Despite gaining interdisciplinary research experience and valuable life lessons, Alexandre is logically working on a research project with a clear goal. Alexandre: “The goal of the project is to develop computational tools to better understand immune responses and vaccination. We approach the research from the development side and by investigating new applications of tools already available. For the latter, we’re trying to determine how we can use already available tools for new issues and what limitations these tools have that we need to address. This combination is important. Developing existing tools revolves around extending the methods of the tools. For developing new tools we create new models and then check where these models can fit.
A concrete example and the necessity for advanced computational tools
I’m currently working on an existing application and see a lot of opportunities to improve it. Usually, we develop a tool for a specific dataset. But now, we want to develop tools that can be applied to multiple datasets. This way, we give someone the means to make comparisons and get answers to several questions. So it needs a generic approach. For example, I’m working on why there’s differences in susceptibility for certain diseases between adults and children, like COVID-19. But we could develop tools to look at differences between two groups from any kind, not just adults and kids. But this is a good example of comparing datasets.
And we need more complex tools, because the way we’re conducting experiments is changing. 20 years ago, research was completely different than it is now. We have so much more possibilities to gather data. Statistical data analysis’ demands are therefore completely different too. Modern data is often too complex for old models. We need to develop these tools to go hand in hand with the complexity of data gathering and complex hypotheses.”
Personal goals and future
It’s safe to say Alexandre has his work cut out for him. It will help him to become a better professional and it will open doors for him in research worldwide. “A PhD is valuable, especially in a fast-growing field like bio-informatics. Learning about this subject can really help my career.” But Alexandre doesn’t dwell on the future, he lives in the moment. “I just try to think about today, tomorrow and perhaps the day after. I just try to do the best I can do today and tomorrow. And right now, that means putting in the work every day to push this research forward.”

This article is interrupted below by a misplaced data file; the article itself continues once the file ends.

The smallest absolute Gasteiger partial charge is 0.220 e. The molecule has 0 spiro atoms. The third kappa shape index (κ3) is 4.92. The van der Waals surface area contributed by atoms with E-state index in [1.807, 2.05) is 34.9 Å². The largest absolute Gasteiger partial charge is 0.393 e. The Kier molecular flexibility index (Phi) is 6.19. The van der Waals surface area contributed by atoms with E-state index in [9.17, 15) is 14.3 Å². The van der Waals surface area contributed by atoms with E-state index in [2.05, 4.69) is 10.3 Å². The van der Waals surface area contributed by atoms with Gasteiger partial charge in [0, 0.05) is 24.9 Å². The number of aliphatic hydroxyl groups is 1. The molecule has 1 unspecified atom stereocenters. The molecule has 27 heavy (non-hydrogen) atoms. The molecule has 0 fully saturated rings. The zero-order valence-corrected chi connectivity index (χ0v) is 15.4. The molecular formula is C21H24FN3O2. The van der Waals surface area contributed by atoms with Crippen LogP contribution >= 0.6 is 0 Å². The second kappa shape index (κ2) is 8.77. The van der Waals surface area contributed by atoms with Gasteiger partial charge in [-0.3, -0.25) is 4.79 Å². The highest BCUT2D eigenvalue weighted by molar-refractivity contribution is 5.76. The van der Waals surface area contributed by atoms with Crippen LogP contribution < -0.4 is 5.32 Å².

Last month we kicked off the pilot study on housing and health, set up by the TU Delft | Global Initiative, Leiden Center for Applied Bioscience (LCAB) and LUMC Global in which 6 groups, consisting of students from all institutes, joined forces to analyse the correlation between spatial conditions of residential neighbourhoods and buildings, and health. All groups developed a comparative analysis of two neighbourhoods in The Hague, with each group looking at different neighbourhoods. Last week, on November 10, they presented their findings and suggestions on the central theme: how do we build a pandemic proof and healthy city?
The Globalization, Accessibility, Innovation, and Care (GAIC) Network has released its 2022 Annual Report. The report showcases how the network has grown into an international, interdisciplinary academic network through the studying of changes in society, access to health care, and global changes in demographics and technology. “GAIC links inquiry of digital innovation, health and humanities, social sciences, and cultural studies. By investigating extraordinary phenomena in different places, a comparative and critical perspective with regards to findings is encouraged“, said LUMC Prof. Dr. Mirjam van Reisen, Coordinator GAIC.